Meesters, E.H.W.G.

Marine debris in mangroves and on the seabed: Largely-neglected litter problems

While the scarcity of up-to-date data on beach litter contamination in the Caribbean has been stressed in several recent studies, we here point to the even greater paucity of published work on litter in mangroves and on the shallow tropical seafloor. During collection of baseline data on beach litter contamination on the Southeastern Caribbean island of Bonaire we also collected preliminary data that may serve to highlight the need for further studies on these largely neglected litter issues.

...

Marine litter contamination is a wide-spread problem and considered to be one of the most serious threats to sustainable use of the region’s marine and coastal resources. Mangrove litter and shallow submerged litter contamination figure significantly in Bonaire and we have made practical recommendations to help address these problems in a separate report to government. In presenting this synopsis here, we aim to draw scientific attention to these largely neglected facets of the litter problem and hope to see further studies to assess the extent of these problems in the Wider Caribbean.

Date
2013
Data type
Scientific article
Theme
Research and monitoring
Geographic location
Bonaire

Baseline surveys of Lac Bay benthic and fish communities, Bonaire

Findings:

The main conclusion of this study is that the shallow, warm and saline back-water habitat which is continuing to increase in importance within Lac Bay is unable to support meaningful mangroves, seagrass or algal meadows, nor the key nursery species. As the natural process of land reclamation by mangroves carries on, the bay’s important nursery habitats will come under additional salinity stress and likely continue to decrease in coverage and quality at an accelerated rate.

Distribution of sea grass and algal beds in Lac Bay

  • The valuable seagrass and mangrove habitats of Lac are currently trapped in an enclosed bay.
  • High light-intensity and well-circulated shallow habitats that fringed the mangroves of the central bay have the richest assemblages with the highest biotic coverage.
  • Isolated mangrove pools have the lowest total cover, species richness and biodiversity of all habitats.
  • Biotic diversity and cover decrease towards the deeper parts of the bay.
  • There is an alarmingly rapid invasion of the bay by the invasive seagrass H. stipulacea.

Fish species utilization of contrasting habitats in Lac Bay

  • Fish community variables differ consistently among habitats and are influenced by the percent cover of seagrass vegetation or presence of mangrove-root structure.
  • Mangrove fringe habitats are a premier habitat since multiple life stages of a variety of species showed highest densities there. Mangrove fringing open waters had highest overall fish densities and species diversity.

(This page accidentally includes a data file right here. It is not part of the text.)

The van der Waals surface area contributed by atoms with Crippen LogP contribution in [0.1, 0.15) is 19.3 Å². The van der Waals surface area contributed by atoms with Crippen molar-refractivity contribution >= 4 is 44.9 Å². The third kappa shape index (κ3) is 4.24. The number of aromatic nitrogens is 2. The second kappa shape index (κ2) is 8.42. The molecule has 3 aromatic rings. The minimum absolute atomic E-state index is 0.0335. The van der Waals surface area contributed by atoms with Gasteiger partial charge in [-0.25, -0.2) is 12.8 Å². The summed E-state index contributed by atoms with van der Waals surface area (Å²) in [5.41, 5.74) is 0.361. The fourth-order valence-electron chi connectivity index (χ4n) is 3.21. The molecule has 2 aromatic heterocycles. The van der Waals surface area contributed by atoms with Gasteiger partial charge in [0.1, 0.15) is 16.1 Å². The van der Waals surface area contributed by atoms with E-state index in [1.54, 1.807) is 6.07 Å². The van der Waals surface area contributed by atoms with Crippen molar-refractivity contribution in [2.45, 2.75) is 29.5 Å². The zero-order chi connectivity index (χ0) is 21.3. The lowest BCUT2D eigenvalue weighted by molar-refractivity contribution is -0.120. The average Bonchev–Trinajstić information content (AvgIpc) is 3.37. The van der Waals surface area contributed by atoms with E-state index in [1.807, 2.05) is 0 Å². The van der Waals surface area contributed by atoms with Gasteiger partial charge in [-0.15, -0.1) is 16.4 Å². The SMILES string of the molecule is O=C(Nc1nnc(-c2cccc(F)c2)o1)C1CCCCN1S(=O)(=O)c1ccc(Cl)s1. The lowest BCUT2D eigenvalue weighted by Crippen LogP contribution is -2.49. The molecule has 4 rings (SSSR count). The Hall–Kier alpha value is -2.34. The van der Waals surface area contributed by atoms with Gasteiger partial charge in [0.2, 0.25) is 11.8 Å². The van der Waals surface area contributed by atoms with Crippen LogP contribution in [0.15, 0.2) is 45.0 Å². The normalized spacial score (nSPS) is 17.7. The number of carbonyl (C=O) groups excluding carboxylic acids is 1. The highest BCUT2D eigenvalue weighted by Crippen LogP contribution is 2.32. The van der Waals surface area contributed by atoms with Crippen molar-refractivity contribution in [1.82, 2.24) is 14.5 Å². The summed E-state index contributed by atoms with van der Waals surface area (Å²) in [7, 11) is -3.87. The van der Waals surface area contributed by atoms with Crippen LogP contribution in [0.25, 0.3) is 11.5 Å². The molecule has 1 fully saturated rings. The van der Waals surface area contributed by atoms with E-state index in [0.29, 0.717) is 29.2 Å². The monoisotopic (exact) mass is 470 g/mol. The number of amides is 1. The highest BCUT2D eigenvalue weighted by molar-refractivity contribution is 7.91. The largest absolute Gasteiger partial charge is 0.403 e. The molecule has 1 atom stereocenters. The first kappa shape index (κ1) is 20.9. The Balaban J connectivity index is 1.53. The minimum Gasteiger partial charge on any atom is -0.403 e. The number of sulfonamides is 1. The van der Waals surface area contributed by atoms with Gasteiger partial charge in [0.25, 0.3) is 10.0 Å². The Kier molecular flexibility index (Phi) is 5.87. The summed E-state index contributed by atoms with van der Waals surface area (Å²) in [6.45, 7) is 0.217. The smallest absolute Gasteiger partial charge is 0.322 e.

• The various vegetated sub-habitats all play a unique role for different size-classes of different fish species. 

Management Recommendations:

  • Management action is needed to stem further erosion of nursery habitat quality and ensure that a tipping-point is not reached beyond which recovery may be difficult or impossible.
  • Measures should be taken to help restore water depth and circulation to relieve the bay’s ecosystem of thermal and salinity stress caused by the shallow backwaters. This includes excavating accumulated erosional and biogenic sediments as well as dredging to restore former feeder channels by removal of mangrove overgrowth (as already started by Stinapa).
  • Further studies to assess the impacts of the invasive seagrass H. stipulacea on the bay’s flora and fauna.
Date
2012
Data type
Research report
Theme
Research and monitoring
Report number
C129/12
Geographic location
Bonaire

Bonaire National Marine Park (BNMP) op weg naar werelderfgoed

Het Bonaire National Marine Park (BNMP) staat sinds 2011 op de Nederlandse Voorlopige lijst van het Werelderfgoed. Dit betekent dat een nominatie kan worden ingediend om als natuurlijk werelderfgoed erkend te worden. In dit rapport wordt beschreven welke stappen nodig zijn om tot een nominatie voor de status van werelderfgoed te komen.

De ‘Outstanding Universal Value’ (datgene wat het gebied wereldwijd uniek maakt) moet worden aangetoond. Hierbij zijn drie aspecten van belang:

  1. Het gebied moet voldoen aan minimaal één van de vier door UNESCO gestelde criteria voor natuurlijke werelderfgoederen;
  2. Het gebied moet voldoen aan condities voor integriteit;
  3. Het beheer van het gebied moet voldoende zijn om de kwaliteit van het ecosysteem van het BNMP veilig te stellen voor de komende generaties.

Verder moet het gebied en haar OUV worden vergeleken met vergelijkbare werelderfgoed gebieden en met vergelijkbare gebieden elders in de wereld door middel van een Comparative Analysis.

De hele procedure is in dit rapport samengevat in een schematisch stappenplan. Omdat er zware eisen gesteld worden aan de nominatie zijn in dit stappenplan ook beslismomenten aangegeven waarop aan bepaalde voorwaarden voldaan moet zijn om verder te gaan met de aanvraag (zogenaamde ‘go/no-go’ momenten).